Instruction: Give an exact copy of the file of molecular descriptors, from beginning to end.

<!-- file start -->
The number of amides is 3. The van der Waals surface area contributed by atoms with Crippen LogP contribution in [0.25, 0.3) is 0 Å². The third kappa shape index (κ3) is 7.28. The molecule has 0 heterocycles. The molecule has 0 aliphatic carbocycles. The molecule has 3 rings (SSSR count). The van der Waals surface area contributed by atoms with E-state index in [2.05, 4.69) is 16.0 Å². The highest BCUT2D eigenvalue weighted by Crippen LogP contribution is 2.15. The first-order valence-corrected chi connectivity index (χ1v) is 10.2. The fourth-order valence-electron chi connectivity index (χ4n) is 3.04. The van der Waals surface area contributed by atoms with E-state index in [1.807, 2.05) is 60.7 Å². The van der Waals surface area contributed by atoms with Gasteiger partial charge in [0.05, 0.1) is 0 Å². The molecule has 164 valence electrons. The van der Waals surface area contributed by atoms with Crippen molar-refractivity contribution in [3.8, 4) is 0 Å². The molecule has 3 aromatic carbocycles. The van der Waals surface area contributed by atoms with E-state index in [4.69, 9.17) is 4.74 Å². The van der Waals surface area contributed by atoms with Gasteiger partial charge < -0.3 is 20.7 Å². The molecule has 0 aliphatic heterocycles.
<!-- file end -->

The number of amides is 3. The van der Waals surface area contributed by atoms with Crippen LogP contribution in [0.25, 0.3) is 0 Å². The third kappa shape index (κ3) is 7.28. The molecule has 0 heterocycles. The molecule has 0 aliphatic carbocycles. The molecule has 3 rings (SSSR count). The van der Waals surface area contributed by atoms with E-state index in [2.05, 4.69) is 16.0 Å². The highest BCUT2D eigenvalue weighted by Crippen LogP contribution is 2.15. The first-order valence-corrected chi connectivity index (χ1v) is 10.2. The fourth-order valence-electron chi connectivity index (χ4n) is 3.04. The van der Waals surface area contributed by atoms with E-state index in [1.807, 2.05) is 60.7 Å². The van der Waals surface area contributed by atoms with Gasteiger partial charge in [0.05, 0.1) is 0 Å². The molecule has 164 valence electrons. The van der Waals surface area contributed by atoms with Crippen molar-refractivity contribution in [3.8, 4) is 0 Å². The molecule has 3 aromatic carbocycles. The van der Waals surface area contributed by atoms with E-state index in [4.69, 9.17) is 4.74 Å². The van der Waals surface area contributed by atoms with Gasteiger partial charge < -0.3 is 20.7 Å². The molecule has 0 aliphatic heterocycles.